What’s the difference between add9, Maj9 and 9 chords?

9 Chords Guitar Chart

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Extending Your Understanding of Chords

9 Chords Guitar Chart
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What’s the difference between add9, Maj9 and 9 chords?

As a guitar teacher I see a lot of confusion, even among my more advanced students, when it comes to playing these types of chords. Truly knowing how to voice these chords comes from an understanding about how chord naming conventions tie into music theory. Let’s explore the subject by taking a look at the difference between add9, Maj9 and 9 chords.

Maybe it’s tough for some musicians to see the difference between these chords because they actually have a lot in common.

First off, they all have a major triad at their foundation, which contains the root, major 3rd and perfect 5th. Secondly and more obviously, they all contain the 9th. The only thing that sets these three chord types apart is the presence of the 7th: whether or not it’s used and what kind.

Like I said, the construction of these 9 chords starts with the major triad. Using C major as an example, the notes of the triad would be C E G (root, 3rd, 5th).

To get a Cadd9 chord you would just add the 9th (in this case D) and leave out the use of a 7th. If you think about it the chord name is actually quite literal. But why is the D considered a 9 in this case and not a 2 or sus2? It is because of the presence of the 3rd in the C major triad. As a convention, D would only be considered a 2 if the 3rd was absent.

Moving on to the CMaj9, this chord has all the ingredients of the Cadd9 except it also contains the major 7th. A common misconception is that the “Maj” part of CMaj9 means the chord is major. Actually, that is already assumed. The “Maj” part of the chord name is actually referring to the use of the major 7th. In this case the major 7th is B natural, giving us these notes for a CMaj9: C E G B D.

With the C9 chord you’re left to assume the most. Obviously it specifies the root and the use of the 9th, but by convention the musician is left to assume that the chord is major and that it contains the dominant 7 (a.k.a. flat 7 or minor 7th). So for the C9 chord, the dominant 7 is a B flat and gives us all of these notes: C E G Bb D.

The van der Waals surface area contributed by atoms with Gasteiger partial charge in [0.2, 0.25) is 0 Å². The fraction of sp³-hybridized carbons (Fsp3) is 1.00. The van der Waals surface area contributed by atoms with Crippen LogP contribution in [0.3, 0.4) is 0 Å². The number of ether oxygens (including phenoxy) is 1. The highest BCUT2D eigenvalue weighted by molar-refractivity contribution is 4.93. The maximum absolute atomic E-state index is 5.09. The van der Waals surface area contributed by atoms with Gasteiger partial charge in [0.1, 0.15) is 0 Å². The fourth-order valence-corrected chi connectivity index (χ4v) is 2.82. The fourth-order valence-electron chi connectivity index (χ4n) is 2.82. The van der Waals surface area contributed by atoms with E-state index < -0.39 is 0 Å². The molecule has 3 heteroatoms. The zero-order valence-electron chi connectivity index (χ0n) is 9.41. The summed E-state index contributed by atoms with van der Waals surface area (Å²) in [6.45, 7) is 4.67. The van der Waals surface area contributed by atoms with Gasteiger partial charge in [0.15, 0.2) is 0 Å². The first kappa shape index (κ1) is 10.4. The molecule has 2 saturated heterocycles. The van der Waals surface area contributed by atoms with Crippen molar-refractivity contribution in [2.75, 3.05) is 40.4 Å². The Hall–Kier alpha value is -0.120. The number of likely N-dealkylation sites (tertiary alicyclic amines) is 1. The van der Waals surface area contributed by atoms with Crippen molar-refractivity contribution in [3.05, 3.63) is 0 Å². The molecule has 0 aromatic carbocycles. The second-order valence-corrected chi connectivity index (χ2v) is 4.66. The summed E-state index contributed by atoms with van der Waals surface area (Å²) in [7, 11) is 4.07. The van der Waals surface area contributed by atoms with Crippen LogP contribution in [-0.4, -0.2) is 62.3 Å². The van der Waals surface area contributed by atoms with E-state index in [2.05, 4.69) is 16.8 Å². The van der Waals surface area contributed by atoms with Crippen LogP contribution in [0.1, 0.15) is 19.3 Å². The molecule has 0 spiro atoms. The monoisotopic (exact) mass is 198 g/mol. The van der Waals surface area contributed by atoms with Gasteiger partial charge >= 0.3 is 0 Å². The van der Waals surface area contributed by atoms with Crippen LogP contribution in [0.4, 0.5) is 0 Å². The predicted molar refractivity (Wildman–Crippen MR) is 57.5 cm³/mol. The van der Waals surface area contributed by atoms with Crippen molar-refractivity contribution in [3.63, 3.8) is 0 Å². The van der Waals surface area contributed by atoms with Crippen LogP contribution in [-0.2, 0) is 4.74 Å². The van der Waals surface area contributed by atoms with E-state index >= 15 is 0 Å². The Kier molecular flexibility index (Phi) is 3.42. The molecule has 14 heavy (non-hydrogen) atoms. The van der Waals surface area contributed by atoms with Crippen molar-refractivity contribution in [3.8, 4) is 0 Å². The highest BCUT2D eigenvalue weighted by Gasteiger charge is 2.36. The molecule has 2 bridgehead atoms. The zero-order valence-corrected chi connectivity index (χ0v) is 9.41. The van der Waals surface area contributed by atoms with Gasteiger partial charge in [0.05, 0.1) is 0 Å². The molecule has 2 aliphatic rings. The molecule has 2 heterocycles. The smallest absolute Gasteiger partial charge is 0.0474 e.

Finally I should mention that you could apply the same principles here to chords that use a minor triad. The Cm(add9) would have C Eb G D. The Cm9 would have C Eb G Bb D and the less commonly used CminMaj9 would contain C Eb G B D.

Dave Willard

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Homepage: http://dwguitarstudio.com


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Dave Willard

Dave Willard is an experienced guitar player and teacher, providing private guitar lessons in Morristown, New Jersey. After over 14 years of teaching, he's helped literally hundreds of students become better musicians. When he's not teaching, you can find Dave playing in cover bands around the NJ club scene.

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Cat M
1 year ago

great explanation!

9 years ago

Thanks for the break-down. Although I’m applying this theory to piano over guitar, all the theory is relative to all instruments. I even fell into the trap you mentioned of thinking Maj implies Major chords, while it is, in fact, implied already. I started playing some jazz songs, namely Sting’s version/vision of “It’s Probably Me” from him Ten Summoner’s Tales album. It uses a lot of complex jazz chords with these extensions, and the breakdown is invaluable. Thank you again.

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